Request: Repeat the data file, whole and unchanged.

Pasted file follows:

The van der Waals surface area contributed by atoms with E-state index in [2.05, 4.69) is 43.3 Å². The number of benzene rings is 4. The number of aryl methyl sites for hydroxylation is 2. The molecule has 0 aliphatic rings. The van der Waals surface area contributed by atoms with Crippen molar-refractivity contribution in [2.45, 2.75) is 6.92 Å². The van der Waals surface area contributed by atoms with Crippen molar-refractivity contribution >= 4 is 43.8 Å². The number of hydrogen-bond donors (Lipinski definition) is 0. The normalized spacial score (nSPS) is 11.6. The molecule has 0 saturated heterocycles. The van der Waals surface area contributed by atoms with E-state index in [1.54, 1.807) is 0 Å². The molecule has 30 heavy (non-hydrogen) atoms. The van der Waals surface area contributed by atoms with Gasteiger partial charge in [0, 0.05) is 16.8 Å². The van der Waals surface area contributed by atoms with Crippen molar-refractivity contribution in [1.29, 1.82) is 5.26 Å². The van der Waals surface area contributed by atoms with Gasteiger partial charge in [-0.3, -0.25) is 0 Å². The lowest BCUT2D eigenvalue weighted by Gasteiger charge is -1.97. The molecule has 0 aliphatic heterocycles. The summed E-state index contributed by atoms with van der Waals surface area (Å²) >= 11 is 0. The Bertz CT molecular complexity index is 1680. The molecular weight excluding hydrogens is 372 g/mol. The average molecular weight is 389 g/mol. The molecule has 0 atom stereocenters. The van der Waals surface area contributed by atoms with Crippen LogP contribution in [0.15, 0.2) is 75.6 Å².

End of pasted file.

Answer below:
The van der Waals surface area contributed by atoms with E-state index in [2.05, 4.69) is 43.3 Å². The number of benzene rings is 4. The number of aryl methyl sites for hydroxylation is 2. The molecule has 0 aliphatic rings. The van der Waals surface area contributed by atoms with Crippen molar-refractivity contribution in [2.45, 2.75) is 6.92 Å². The van der Waals surface area contributed by atoms with Crippen molar-refractivity contribution >= 4 is 43.8 Å². The number of hydrogen-bond donors (Lipinski definition) is 0. The normalized spacial score (nSPS) is 11.6. The molecule has 0 saturated heterocycles. The van der Waals surface area contributed by atoms with E-state index in [1.54, 1.807) is 0 Å². The molecule has 30 heavy (non-hydrogen) atoms. The van der Waals surface area contributed by atoms with Gasteiger partial charge in [0, 0.05) is 16.8 Å². The van der Waals surface area contributed by atoms with Crippen molar-refractivity contribution in [1.29, 1.82) is 5.26 Å². The van der Waals surface area contributed by atoms with Gasteiger partial charge in [-0.3, -0.25) is 0 Å². The lowest BCUT2D eigenvalue weighted by Gasteiger charge is -1.97. The molecule has 0 aliphatic heterocycles. The summed E-state index contributed by atoms with van der Waals surface area (Å²) >= 11 is 0. The Bertz CT molecular complexity index is 1680. The molecular weight excluding hydrogens is 372 g/mol. The average molecular weight is 389 g/mol. The molecule has 0 atom stereocenters. The van der Waals surface area contributed by atoms with Crippen LogP contribution in [0.15, 0.2) is 75.6 Å².